Sunday, September 23, 2012

China GDP

Michael Pettis writes about an expected drop in commodity prices; I agree with him. Chinese demand for infrastructure related commodities will drop and Rio Tinto, others and Australia are already feeling the heat. But what caught my eye in his post was:

China currently is the leading consumer of a wide variety of commodities wholly disproportionate to its 

share of global GDP. The country represents roughly 11% of global GDP if you accept the stated

numbers, and substantially less if you believe, as I do, that growth has been overstated because of 

the difference over many years between reported investment, i.e. its input value, and the actual 

economic value of output."

Emphasis is mine. This, I believe, is the main cause of many mismatches between values and perceptions across the Chinese market.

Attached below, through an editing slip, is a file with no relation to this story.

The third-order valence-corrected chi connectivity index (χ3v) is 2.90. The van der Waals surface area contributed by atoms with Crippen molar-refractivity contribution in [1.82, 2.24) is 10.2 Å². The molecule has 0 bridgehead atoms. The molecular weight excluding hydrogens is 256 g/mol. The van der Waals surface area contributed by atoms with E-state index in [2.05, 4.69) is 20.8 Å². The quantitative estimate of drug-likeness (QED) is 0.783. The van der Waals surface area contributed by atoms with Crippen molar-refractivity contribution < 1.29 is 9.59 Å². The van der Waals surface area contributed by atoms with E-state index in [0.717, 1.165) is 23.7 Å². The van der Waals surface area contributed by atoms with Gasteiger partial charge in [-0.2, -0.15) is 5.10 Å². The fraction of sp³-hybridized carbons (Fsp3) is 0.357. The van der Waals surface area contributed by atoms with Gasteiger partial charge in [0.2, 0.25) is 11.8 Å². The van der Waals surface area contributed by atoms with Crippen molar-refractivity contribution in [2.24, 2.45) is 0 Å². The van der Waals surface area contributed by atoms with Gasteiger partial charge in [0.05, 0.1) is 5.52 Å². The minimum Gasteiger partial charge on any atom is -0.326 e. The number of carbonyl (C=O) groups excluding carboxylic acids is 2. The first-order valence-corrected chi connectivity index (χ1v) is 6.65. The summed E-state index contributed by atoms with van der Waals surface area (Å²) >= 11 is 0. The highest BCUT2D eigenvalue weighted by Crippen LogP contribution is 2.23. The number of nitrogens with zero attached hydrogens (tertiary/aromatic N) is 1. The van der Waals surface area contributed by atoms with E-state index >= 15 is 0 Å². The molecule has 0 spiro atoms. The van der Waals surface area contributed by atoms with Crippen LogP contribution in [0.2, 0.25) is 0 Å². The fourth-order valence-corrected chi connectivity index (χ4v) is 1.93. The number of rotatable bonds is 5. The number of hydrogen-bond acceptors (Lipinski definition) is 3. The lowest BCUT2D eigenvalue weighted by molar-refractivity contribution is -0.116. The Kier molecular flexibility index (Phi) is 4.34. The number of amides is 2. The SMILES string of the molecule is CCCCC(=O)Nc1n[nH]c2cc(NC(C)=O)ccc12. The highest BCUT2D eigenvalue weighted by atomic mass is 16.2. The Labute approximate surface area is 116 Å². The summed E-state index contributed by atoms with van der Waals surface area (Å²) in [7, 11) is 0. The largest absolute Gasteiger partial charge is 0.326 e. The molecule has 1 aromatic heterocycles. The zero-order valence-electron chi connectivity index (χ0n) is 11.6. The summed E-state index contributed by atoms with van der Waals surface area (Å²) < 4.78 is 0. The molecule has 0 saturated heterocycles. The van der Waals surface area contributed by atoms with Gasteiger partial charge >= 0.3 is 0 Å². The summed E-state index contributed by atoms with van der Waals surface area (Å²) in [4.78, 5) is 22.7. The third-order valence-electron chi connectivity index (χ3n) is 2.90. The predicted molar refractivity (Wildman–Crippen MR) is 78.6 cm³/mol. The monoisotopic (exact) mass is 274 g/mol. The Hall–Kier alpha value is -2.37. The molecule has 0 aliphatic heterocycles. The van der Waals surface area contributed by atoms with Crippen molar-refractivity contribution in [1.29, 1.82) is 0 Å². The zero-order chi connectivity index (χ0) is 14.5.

He goes on:
"China nonetheless accounts for between 30% and 40% of total global demand for commodities like 

copper and nearly 60% of total global demand for commodities like cement and iron ore.
The only reason China has provided such an extraordinarily disproportionate share of global demand

for hard commodities has been the nature of China’s growth model. While China may represent only 
11% or less of the global economy, it represents a far, far greater share of the world’s building of 
bridges, railroad lines, subway systems, skyscrapers, port facilities, dams, shipbuilding facilities, 
highways, and so on.
Over the next decade, two things are going to change. The first is increasingly recognized, and 
that is that Chinese growth rates will drop sharply. The second is that China will rebalance its 
economic growth away from its appetite for commodities."

He ends with:
"One way or the other, however, we are going see a big change in the distribution of winners and
Lovely post.

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